"In reality, hope is the worst of all evils, because it prolongs man's torments". -Friedrich Nietzsche.

Hope is a funny thing. I left the clinic, brought Finn home, and couldn't help but think that everything I did was "the fix". This is what would give me my horse back. In three weeks I would have a new horse. On the phone with the vets, discussing treatments, I blatantly asked if I should/could have a rideable horse after all of this. Yes was the answer. It wasn't kissing spine, per se, but back arthritis. After bringing Finn home, he coliced. Not severely, but enough to worry the crap out of me. My vet said most likely due to all the anesthesia they had to give him. I did not have x-ray pictures in front of me, or clinical notes, which I was told would be emailed to me at the beginning of the week. I got the notes and the x-rays today. The clinical notes say 'impingement of dorsal spinous processes and SI desmitis'. The back X-rays look like this:


When I saw these x-rays today the hope drained right out of me. I started crying because I just spent 5k on a horse to basically make a non-ridable horse comfortable. My husband tried to calm me down saying that we said we were going to give him every chance possible, I don't care about the money, blah, blah, blah. I had my regular vet out yesterday (who had also not see the x-rays yet), she put him on pentosan, and is coming in two weeks to do a shockwave treatment. She doesn't want me to ride him or saddle him until after the shockwave. She said to give him 30 days and if he is still the same, there is nothing else I can do. It is sad. And heartbreaking. And I wish I wasn't so emotionally involved with this broken animal. I have been scouring the internet on kissing spine. There are all these success stories, and horses who didn't let this end their careers. There's horses competing at Prelim with kissing spine. There's surgery. There's mesotherapy. There's custom saddles. There's regular injections, acupuncture, Tildren again, more shockwave, chiro, massage. And all sorts of regular, needed, maintenance.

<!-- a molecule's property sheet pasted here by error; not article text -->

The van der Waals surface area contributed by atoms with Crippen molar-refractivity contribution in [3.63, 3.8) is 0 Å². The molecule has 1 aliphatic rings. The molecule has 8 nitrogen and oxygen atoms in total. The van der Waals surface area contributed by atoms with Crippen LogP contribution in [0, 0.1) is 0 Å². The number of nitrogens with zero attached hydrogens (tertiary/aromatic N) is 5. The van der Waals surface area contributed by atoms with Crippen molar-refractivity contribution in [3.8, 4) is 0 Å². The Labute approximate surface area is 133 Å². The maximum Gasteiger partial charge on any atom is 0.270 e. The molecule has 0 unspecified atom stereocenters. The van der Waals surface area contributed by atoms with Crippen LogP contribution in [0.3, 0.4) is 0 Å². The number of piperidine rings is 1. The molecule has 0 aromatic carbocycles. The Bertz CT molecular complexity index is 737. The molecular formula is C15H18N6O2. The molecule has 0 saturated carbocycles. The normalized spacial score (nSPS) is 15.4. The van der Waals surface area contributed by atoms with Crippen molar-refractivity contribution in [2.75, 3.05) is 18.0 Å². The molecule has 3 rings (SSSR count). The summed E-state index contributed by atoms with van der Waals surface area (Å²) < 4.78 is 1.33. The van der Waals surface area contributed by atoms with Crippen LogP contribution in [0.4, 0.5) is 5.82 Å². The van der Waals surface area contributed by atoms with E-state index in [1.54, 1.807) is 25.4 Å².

After getting the x-rays and clinical notes this morning I emailed my vet asking her what she thought after seeing them. I haven't heard back yet, but I know she will be honest with me. Even yesterday she told me that back issues are tough and that she didn't want to be the bearer of bad news, but eventually there was only so much we could do. I read success stories about horses that could not be ridden due to their kissing spine, but they could drive. Finn DOES NOT have the brain to drive. I do not even want to learn to drive.